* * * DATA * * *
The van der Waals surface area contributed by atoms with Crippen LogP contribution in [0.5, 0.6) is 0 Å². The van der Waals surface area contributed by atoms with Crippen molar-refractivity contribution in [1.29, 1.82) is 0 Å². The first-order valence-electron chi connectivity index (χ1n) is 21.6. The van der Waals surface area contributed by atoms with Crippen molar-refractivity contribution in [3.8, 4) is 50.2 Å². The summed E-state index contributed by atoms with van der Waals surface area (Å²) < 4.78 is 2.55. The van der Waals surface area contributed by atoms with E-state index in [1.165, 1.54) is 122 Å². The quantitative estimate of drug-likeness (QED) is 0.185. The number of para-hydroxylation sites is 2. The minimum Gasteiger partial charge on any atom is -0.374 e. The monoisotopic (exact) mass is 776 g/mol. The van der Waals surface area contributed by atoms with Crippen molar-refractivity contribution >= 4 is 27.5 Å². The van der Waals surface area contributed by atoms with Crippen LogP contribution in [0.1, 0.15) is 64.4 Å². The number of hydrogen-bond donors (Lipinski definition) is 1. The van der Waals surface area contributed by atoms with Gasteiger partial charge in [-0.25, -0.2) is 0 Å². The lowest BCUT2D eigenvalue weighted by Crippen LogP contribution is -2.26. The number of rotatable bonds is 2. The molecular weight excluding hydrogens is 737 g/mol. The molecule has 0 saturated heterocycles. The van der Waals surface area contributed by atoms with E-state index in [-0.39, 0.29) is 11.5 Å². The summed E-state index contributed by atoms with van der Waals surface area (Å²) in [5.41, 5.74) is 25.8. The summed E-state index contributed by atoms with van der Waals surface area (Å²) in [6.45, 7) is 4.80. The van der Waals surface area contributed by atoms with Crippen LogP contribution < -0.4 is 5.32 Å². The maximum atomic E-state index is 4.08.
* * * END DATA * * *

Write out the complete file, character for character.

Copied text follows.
The van der Waals surface area contributed by atoms with Crippen LogP contribution in [0.5, 0.6) is 0 Å². The van der Waals surface area contributed by atoms with Crippen molar-refractivity contribution in [1.29, 1.82) is 0 Å². The first-order valence-electron chi connectivity index (χ1n) is 21.6. The van der Waals surface area contributed by atoms with Crippen molar-refractivity contribution in [3.8, 4) is 50.2 Å². The summed E-state index contributed by atoms with van der Waals surface area (Å²) < 4.78 is 2.55. The van der Waals surface area contributed by atoms with E-state index in [1.165, 1.54) is 122 Å². The quantitative estimate of drug-likeness (QED) is 0.185. The number of para-hydroxylation sites is 2. The minimum Gasteiger partial charge on any atom is -0.374 e. The monoisotopic (exact) mass is 776 g/mol. The van der Waals surface area contributed by atoms with Crippen molar-refractivity contribution >= 4 is 27.5 Å². The van der Waals surface area contributed by atoms with Crippen LogP contribution in [0.1, 0.15) is 64.4 Å². The number of hydrogen-bond donors (Lipinski definition) is 1. The van der Waals surface area contributed by atoms with Gasteiger partial charge in [-0.25, -0.2) is 0 Å². The lowest BCUT2D eigenvalue weighted by Crippen LogP contribution is -2.26. The number of rotatable bonds is 2. The molecular weight excluding hydrogens is 737 g/mol. The molecule has 0 saturated heterocycles. The van der Waals surface area contributed by atoms with E-state index in [-0.39, 0.29) is 11.5 Å². The summed E-state index contributed by atoms with van der Waals surface area (Å²) in [5.41, 5.74) is 25.8. The summed E-state index contributed by atoms with van der Waals surface area (Å²) in [6.45, 7) is 4.80. The van der Waals surface area contributed by atoms with Crippen LogP contribution < -0.4 is 5.32 Å². The maximum atomic E-state index is 4.08.